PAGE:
I believe I have not yet told you of sister Mary's sickness, she was taken sick before we were here a week, with inflammatory rheumatism; and them she had inflammation of the bowels which last disease you know is a very dangerous one. Mother came down and stayed almost three weeks. May has not been out of the house yet. she will not be able to study this term she expects to go home as soon as she is able. Give my love to your Mother and sisters
Sabbath Evening Feb.13th
  Dear Nellie I hope I will be able to complete this imperfectly written letter to night. I believe I have not yet acknowledged the receipt of your clear, good letter as it deserves. May was very very sick when it came, and oh! it did do me so much good I read it many times and thank you more than I have words to express. Nellie I received a present yesterday. under very sad circumstances a friend of mine (A young lady) died on the 2nd of this month. I was not with her for some weeks previous to her death. yesterday a relative of hers brought a beautiful Photograph Album with her miniature in it, and gave it to me telling me that shortly before my friend died died she told her mother that when she was gone, for them to give it to me. it makes me feel so sad, but dear Nellie I fear that I am desponding too much that I do not trust God as I should.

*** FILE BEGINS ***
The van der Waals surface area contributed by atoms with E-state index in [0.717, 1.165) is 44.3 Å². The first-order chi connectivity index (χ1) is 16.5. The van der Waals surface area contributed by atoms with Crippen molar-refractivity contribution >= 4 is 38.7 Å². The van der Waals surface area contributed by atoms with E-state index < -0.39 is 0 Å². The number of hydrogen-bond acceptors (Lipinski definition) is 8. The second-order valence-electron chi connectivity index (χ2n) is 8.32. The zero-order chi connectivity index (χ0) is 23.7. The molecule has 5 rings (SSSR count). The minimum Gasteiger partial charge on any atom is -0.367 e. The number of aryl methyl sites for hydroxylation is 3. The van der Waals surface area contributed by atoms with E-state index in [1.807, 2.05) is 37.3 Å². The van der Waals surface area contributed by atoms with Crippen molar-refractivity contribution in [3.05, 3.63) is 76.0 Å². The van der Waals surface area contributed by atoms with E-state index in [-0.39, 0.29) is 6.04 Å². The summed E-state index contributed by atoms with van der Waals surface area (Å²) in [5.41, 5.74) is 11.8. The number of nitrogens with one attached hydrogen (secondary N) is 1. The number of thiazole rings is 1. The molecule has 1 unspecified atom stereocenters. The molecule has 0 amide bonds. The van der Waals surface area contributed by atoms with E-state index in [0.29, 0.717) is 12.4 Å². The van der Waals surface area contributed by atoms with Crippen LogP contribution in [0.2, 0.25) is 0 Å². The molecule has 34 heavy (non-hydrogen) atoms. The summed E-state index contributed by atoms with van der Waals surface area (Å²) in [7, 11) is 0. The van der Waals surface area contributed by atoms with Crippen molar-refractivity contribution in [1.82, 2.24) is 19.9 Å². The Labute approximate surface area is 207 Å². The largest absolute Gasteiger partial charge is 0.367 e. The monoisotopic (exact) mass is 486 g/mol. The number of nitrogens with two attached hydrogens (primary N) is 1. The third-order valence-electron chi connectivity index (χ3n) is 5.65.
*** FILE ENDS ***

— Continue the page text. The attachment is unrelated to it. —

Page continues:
Now Nellie darling do please write soon I know you will pardon my delay when you know that sickness and death have done a part in causing it. May Belle and I send you much love
  Nellie you said you would have "discovered from the tone of my letters, that I had changed" let me tell you Nellie what Miss Hemphill said. She says that Belle and I are the saddest looking girls she almost ever knew, and she reproved us in kindness. telling us that it was not right to feel so, when there is yet so much to live fore
I have five studies. Mental and practical Arithmetic, Grammar Physiology & Biblical Antiquities. I recite to four teachers, like the school very much indeed. There is a young gentleman in town who roomed with my dear Brother when he was at Collage. he called on us one evening or afternoon; I should say we all liked him because our Brother thought so much of him. Now my dear Nellie: I hope you will write to me soon very soon, for dearly as I always prized your letters they are dearer now than ever. I wish so much that you would come and see us next summer; Nellie I will direct my letter to "Fall Creek" as I suppose your school has closed [ere] this with much love your friend Sallie
When you write please direct to "Sallie E. Howe" O. F. I.
Index to Letters
The Edwards Family